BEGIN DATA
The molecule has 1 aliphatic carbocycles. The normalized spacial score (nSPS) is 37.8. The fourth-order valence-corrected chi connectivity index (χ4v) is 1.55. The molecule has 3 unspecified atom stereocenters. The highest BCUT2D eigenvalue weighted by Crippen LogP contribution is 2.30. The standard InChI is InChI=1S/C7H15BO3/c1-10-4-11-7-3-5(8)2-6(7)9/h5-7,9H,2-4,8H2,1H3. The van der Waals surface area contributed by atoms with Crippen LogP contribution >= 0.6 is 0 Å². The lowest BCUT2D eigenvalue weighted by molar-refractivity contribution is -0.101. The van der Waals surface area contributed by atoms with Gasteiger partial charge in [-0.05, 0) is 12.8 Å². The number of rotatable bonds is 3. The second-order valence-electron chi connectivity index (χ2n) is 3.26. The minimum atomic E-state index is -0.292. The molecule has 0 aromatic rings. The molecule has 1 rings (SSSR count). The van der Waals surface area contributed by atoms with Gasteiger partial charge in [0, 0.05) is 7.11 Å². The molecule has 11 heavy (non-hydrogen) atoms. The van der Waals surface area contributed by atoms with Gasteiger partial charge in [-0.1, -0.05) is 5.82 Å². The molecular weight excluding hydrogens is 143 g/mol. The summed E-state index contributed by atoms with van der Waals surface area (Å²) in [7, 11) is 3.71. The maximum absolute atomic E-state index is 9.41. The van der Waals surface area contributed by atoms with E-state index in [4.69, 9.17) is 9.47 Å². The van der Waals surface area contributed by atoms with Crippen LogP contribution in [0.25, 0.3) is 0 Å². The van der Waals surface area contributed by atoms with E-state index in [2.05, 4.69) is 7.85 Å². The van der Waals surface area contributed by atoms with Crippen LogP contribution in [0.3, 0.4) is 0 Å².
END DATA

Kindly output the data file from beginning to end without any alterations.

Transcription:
The molecule has 1 aliphatic carbocycles. The normalized spacial score (nSPS) is 37.8. The fourth-order valence-corrected chi connectivity index (χ4v) is 1.55. The molecule has 3 unspecified atom stereocenters. The highest BCUT2D eigenvalue weighted by Crippen LogP contribution is 2.30. The standard InChI is InChI=1S/C7H15BO3/c1-10-4-11-7-3-5(8)2-6(7)9/h5-7,9H,2-4,8H2,1H3. The van der Waals surface area contributed by atoms with Crippen LogP contribution >= 0.6 is 0 Å². The lowest BCUT2D eigenvalue weighted by molar-refractivity contribution is -0.101. The van der Waals surface area contributed by atoms with Gasteiger partial charge in [-0.05, 0) is 12.8 Å². The number of rotatable bonds is 3. The second-order valence-electron chi connectivity index (χ2n) is 3.26. The minimum atomic E-state index is -0.292. The molecule has 0 aromatic rings. The molecule has 1 rings (SSSR count). The van der Waals surface area contributed by atoms with Gasteiger partial charge in [0, 0.05) is 7.11 Å². The molecule has 11 heavy (non-hydrogen) atoms. The van der Waals surface area contributed by atoms with Gasteiger partial charge in [-0.1, -0.05) is 5.82 Å². The molecular weight excluding hydrogens is 143 g/mol. The summed E-state index contributed by atoms with van der Waals surface area (Å²) in [7, 11) is 3.71. The maximum absolute atomic E-state index is 9.41. The van der Waals surface area contributed by atoms with E-state index in [4.69, 9.17) is 9.47 Å². The van der Waals surface area contributed by atoms with Crippen LogP contribution in [0.25, 0.3) is 0 Å². The van der Waals surface area contributed by atoms with E-state index in [2.05, 4.69) is 7.85 Å². The van der Waals surface area contributed by atoms with Crippen LogP contribution in [0.3, 0.4) is 0 Å².